Mobilize to Immunize


Between October 1 and November 12, advocates across the country will be mobilizing in their communities to raise awareness about the lifesaving potential of vaccines and funding global immunization programs in the U.S. budget.

Vaccine equity is important now more than ever. While life may be returning to normal in some countries, most low-income countries around the world still do not have access to lifesaving vaccines, for both COVID-19 and deadly diseases like polio, measles, pneumonia, and rotavirus. Sadly, around 75% of COVID-19 vaccines distributed so far have gone to just 10 countries.

As we approach events such as World Polio Day (October 24) and World Pneumonia Day (November 12), we can make sure our members of Congress know their constituents support global vaccination efforts and understand the vital role the U.S. plays in the lives of children around the world. 

Here’s how you can get involved:

Throughout the six-week activation, feel free to email us at with any questions, and don’t forget to report your actions at Let’s Mobilize to Immunize!

1. Sign the Petition

Take a few minutes to ask Congress to fully fund global immunization programs in the 2022 fiscal year. The easiest way to send an email to your elected officials is by signing our petition, which automatically sends emails to your members of Congress. The petition has a default message, but we encourage you to personalize it. 

As the COVID-19 pandemic has demonstrated with devastating results, now is a critical moment to protect the progress made through global immunization programs.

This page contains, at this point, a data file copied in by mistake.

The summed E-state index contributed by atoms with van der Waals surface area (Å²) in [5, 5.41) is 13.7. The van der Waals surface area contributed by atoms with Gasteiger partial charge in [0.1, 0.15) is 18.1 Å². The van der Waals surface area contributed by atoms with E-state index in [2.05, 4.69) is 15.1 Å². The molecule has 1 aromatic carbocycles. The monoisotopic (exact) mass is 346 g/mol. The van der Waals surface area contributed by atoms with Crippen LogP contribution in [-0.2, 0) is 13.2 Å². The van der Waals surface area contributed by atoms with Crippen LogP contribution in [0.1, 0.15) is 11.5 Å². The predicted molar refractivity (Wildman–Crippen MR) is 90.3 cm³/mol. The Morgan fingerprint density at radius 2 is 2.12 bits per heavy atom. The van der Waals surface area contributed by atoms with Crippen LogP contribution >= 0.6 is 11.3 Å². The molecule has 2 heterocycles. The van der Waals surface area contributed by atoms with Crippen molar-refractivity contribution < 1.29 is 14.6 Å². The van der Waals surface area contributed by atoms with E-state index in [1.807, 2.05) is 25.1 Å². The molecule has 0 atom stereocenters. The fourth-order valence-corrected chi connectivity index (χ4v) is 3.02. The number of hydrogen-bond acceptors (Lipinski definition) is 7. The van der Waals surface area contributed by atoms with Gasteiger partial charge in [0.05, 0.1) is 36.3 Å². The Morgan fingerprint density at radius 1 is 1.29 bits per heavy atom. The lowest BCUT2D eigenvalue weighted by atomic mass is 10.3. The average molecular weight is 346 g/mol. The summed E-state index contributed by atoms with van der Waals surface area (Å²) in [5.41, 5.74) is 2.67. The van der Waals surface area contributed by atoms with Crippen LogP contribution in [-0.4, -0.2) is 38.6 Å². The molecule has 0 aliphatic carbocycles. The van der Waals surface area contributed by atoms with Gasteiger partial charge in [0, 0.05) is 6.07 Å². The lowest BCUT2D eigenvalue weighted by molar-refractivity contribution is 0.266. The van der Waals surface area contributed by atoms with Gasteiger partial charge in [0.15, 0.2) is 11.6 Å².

2. Raise Awareness on Social Media

After you sign our petition, make sure to fill out the second part of the form to tweet your members of Congress letting them know that global vaccine programs are important to you. 

Use our social media toolkit to help spread the word about Mobilize to Immunize and our fall activities with your social networks! You can find suggested messages and downloadable graphics to share on your Twitter, Instagram, Facebook, and LinkedIn profiles.  


3. Call Your Representatives

Calling your legislators is a quick and easy way to advocate for global childhood immunizations directly. To make the biggest impact, join us on our call-in day on Thursday, October 21, ahead of World Polio Day on October 24, when Champions across the country will also be calling their representatives.

Call 202-902-6614 to ask to be connected to your three representatives (two senators and one House representative) on Capitol Hill! If you don’t know who your House representative is, you can look it up here. Using this number helps Shot@Life track our total outreach efforts.

If you aren’t able to join us on October 21, you can call anytime throughout Mobilize to Immunize using the following resources as a guide.

Note: If the office gets back to you with a specific appropriations request form, please let us know and we will help fill it out.


4. Write a Letter to the Editor

Writing a letter to the editor (LTE) in your local media outlet is easier than you think. On top of raising awareness in your community around the importance of vaccines, LTEs get the attention of your representatives when you set up meetings with them.